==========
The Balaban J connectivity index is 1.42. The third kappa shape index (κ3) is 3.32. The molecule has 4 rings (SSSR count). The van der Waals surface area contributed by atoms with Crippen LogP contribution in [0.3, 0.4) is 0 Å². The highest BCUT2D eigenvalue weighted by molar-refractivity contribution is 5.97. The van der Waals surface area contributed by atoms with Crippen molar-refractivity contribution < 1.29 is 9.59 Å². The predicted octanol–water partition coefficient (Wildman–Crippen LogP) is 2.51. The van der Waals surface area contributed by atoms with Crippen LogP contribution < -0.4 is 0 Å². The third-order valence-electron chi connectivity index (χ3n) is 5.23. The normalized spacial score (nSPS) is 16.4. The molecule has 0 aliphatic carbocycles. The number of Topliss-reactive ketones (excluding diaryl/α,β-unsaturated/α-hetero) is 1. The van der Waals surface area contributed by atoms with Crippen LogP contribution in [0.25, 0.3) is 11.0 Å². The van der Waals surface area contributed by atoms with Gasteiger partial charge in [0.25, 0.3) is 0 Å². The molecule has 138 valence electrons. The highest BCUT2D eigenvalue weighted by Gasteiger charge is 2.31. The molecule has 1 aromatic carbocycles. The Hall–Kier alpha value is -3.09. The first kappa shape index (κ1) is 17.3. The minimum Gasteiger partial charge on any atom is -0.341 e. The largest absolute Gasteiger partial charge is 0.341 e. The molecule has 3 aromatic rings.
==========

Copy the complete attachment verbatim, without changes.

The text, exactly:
The Balaban J connectivity index is 1.42. The third kappa shape index (κ3) is 3.32. The molecule has 4 rings (SSSR count). The van der Waals surface area contributed by atoms with Crippen LogP contribution in [0.3, 0.4) is 0 Å². The highest BCUT2D eigenvalue weighted by molar-refractivity contribution is 5.97. The van der Waals surface area contributed by atoms with Crippen molar-refractivity contribution < 1.29 is 9.59 Å². The predicted octanol–water partition coefficient (Wildman–Crippen LogP) is 2.51. The van der Waals surface area contributed by atoms with Crippen LogP contribution < -0.4 is 0 Å². The third-order valence-electron chi connectivity index (χ3n) is 5.23. The normalized spacial score (nSPS) is 16.4. The molecule has 0 aliphatic carbocycles. The number of Topliss-reactive ketones (excluding diaryl/α,β-unsaturated/α-hetero) is 1. The van der Waals surface area contributed by atoms with Crippen LogP contribution in [0.25, 0.3) is 11.0 Å². The van der Waals surface area contributed by atoms with Gasteiger partial charge in [0.25, 0.3) is 0 Å². The molecule has 138 valence electrons. The highest BCUT2D eigenvalue weighted by Gasteiger charge is 2.31. The molecule has 1 aromatic carbocycles. The Hall–Kier alpha value is -3.09. The first kappa shape index (κ1) is 17.3. The minimum Gasteiger partial charge on any atom is -0.341 e. The largest absolute Gasteiger partial charge is 0.341 e. The molecule has 3 aromatic rings.